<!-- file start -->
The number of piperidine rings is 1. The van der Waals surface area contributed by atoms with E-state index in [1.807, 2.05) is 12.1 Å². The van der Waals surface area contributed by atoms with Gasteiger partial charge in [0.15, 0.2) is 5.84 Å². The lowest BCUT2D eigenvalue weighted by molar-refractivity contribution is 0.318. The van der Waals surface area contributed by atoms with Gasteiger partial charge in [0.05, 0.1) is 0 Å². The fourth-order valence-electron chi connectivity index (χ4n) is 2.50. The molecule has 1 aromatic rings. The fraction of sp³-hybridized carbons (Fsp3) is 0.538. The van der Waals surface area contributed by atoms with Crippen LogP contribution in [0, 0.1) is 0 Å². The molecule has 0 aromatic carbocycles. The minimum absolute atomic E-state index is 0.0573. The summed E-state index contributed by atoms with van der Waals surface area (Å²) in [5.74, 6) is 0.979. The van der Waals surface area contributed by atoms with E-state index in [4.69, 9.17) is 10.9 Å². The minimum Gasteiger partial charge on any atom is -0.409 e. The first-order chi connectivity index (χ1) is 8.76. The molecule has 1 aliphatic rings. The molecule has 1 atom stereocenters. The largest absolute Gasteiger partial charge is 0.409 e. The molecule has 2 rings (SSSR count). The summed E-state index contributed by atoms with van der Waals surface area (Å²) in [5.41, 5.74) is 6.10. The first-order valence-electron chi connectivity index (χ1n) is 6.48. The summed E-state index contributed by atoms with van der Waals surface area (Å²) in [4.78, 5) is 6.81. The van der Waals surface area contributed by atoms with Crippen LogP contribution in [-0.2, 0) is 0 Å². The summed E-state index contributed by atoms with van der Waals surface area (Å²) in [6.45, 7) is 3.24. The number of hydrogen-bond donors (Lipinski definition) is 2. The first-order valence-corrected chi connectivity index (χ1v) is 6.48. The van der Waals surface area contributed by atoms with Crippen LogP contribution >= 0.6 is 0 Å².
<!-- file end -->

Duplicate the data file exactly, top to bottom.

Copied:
The number of piperidine rings is 1. The van der Waals surface area contributed by atoms with E-state index in [1.807, 2.05) is 12.1 Å². The van der Waals surface area contributed by atoms with Gasteiger partial charge in [0.15, 0.2) is 5.84 Å². The lowest BCUT2D eigenvalue weighted by molar-refractivity contribution is 0.318. The van der Waals surface area contributed by atoms with Gasteiger partial charge in [0.05, 0.1) is 0 Å². The fourth-order valence-electron chi connectivity index (χ4n) is 2.50. The molecule has 1 aromatic rings. The fraction of sp³-hybridized carbons (Fsp3) is 0.538. The van der Waals surface area contributed by atoms with Crippen LogP contribution in [0, 0.1) is 0 Å². The molecule has 0 aromatic carbocycles. The minimum absolute atomic E-state index is 0.0573. The summed E-state index contributed by atoms with van der Waals surface area (Å²) in [5.74, 6) is 0.979. The van der Waals surface area contributed by atoms with E-state index in [4.69, 9.17) is 10.9 Å². The minimum Gasteiger partial charge on any atom is -0.409 e. The first-order chi connectivity index (χ1) is 8.76. The molecule has 1 aliphatic rings. The molecule has 1 atom stereocenters. The largest absolute Gasteiger partial charge is 0.409 e. The molecule has 2 rings (SSSR count). The summed E-state index contributed by atoms with van der Waals surface area (Å²) in [5.41, 5.74) is 6.10. The first-order valence-electron chi connectivity index (χ1n) is 6.48. The summed E-state index contributed by atoms with van der Waals surface area (Å²) in [4.78, 5) is 6.81. The van der Waals surface area contributed by atoms with Crippen LogP contribution in [-0.2, 0) is 0 Å². The summed E-state index contributed by atoms with van der Waals surface area (Å²) in [6.45, 7) is 3.24. The number of hydrogen-bond donors (Lipinski definition) is 2. The first-order valence-corrected chi connectivity index (χ1v) is 6.48. The van der Waals surface area contributed by atoms with Crippen LogP contribution >= 0.6 is 0 Å².